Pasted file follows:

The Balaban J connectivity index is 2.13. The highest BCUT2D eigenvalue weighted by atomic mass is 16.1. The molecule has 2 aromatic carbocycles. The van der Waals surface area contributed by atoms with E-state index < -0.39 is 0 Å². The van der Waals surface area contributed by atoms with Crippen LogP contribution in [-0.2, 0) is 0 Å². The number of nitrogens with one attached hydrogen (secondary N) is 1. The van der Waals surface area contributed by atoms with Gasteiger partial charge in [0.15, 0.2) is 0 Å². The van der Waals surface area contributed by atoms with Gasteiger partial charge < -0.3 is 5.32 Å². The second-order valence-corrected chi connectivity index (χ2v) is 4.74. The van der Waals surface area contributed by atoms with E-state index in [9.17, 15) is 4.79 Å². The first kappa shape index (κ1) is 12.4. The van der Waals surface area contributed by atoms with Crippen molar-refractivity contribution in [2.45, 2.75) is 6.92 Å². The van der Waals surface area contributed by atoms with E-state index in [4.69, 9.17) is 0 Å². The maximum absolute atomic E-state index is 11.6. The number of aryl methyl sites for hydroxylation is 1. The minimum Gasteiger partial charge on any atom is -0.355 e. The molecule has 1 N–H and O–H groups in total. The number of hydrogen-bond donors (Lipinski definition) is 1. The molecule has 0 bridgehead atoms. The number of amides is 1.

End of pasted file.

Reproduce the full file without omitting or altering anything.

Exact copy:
The Balaban J connectivity index is 2.13. The highest BCUT2D eigenvalue weighted by atomic mass is 16.1. The molecule has 2 aromatic carbocycles. The van der Waals surface area contributed by atoms with E-state index < -0.39 is 0 Å². The van der Waals surface area contributed by atoms with Crippen LogP contribution in [-0.2, 0) is 0 Å². The number of nitrogens with one attached hydrogen (secondary N) is 1. The van der Waals surface area contributed by atoms with Gasteiger partial charge in [0.15, 0.2) is 0 Å². The van der Waals surface area contributed by atoms with Gasteiger partial charge < -0.3 is 5.32 Å². The second-order valence-corrected chi connectivity index (χ2v) is 4.74. The van der Waals surface area contributed by atoms with E-state index in [9.17, 15) is 4.79 Å². The first kappa shape index (κ1) is 12.4. The van der Waals surface area contributed by atoms with Crippen molar-refractivity contribution in [2.45, 2.75) is 6.92 Å². The van der Waals surface area contributed by atoms with E-state index in [4.69, 9.17) is 0 Å². The maximum absolute atomic E-state index is 11.6. The number of aryl methyl sites for hydroxylation is 1. The minimum Gasteiger partial charge on any atom is -0.355 e. The molecule has 1 N–H and O–H groups in total. The number of hydrogen-bond donors (Lipinski definition) is 1. The molecule has 0 bridgehead atoms. The number of amides is 1.